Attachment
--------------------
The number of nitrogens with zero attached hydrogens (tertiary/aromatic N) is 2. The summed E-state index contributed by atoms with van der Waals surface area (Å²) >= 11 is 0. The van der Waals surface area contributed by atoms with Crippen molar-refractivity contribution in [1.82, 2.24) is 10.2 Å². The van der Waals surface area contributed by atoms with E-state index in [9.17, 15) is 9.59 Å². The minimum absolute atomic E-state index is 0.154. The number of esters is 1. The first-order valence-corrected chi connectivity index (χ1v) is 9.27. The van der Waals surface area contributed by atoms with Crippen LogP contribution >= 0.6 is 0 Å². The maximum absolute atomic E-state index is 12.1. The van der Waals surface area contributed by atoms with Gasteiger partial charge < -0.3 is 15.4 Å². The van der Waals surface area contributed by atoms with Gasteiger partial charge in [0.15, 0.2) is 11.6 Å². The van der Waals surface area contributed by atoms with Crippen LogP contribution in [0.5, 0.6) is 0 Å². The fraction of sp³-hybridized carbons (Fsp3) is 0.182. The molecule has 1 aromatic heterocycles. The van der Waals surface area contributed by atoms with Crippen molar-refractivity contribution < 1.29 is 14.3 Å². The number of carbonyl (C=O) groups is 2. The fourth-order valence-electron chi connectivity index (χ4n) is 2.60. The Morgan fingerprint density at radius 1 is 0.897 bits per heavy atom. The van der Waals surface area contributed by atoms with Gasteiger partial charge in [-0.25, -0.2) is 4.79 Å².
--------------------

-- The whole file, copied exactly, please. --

The number of nitrogens with zero attached hydrogens (tertiary/aromatic N) is 2. The summed E-state index contributed by atoms with van der Waals surface area (Å²) >= 11 is 0. The van der Waals surface area contributed by atoms with Crippen molar-refractivity contribution in [1.82, 2.24) is 10.2 Å². The van der Waals surface area contributed by atoms with E-state index in [9.17, 15) is 9.59 Å². The minimum absolute atomic E-state index is 0.154. The number of esters is 1. The first-order valence-corrected chi connectivity index (χ1v) is 9.27. The van der Waals surface area contributed by atoms with Crippen LogP contribution >= 0.6 is 0 Å². The maximum absolute atomic E-state index is 12.1. The van der Waals surface area contributed by atoms with Gasteiger partial charge < -0.3 is 15.4 Å². The van der Waals surface area contributed by atoms with Gasteiger partial charge in [0.15, 0.2) is 11.6 Å². The van der Waals surface area contributed by atoms with Crippen LogP contribution in [0.5, 0.6) is 0 Å². The fraction of sp³-hybridized carbons (Fsp3) is 0.182. The molecule has 1 aromatic heterocycles. The van der Waals surface area contributed by atoms with Crippen molar-refractivity contribution < 1.29 is 14.3 Å². The number of carbonyl (C=O) groups is 2. The fourth-order valence-electron chi connectivity index (χ4n) is 2.60. The Morgan fingerprint density at radius 1 is 0.897 bits per heavy atom. The van der Waals surface area contributed by atoms with Gasteiger partial charge in [-0.25, -0.2) is 4.79 Å².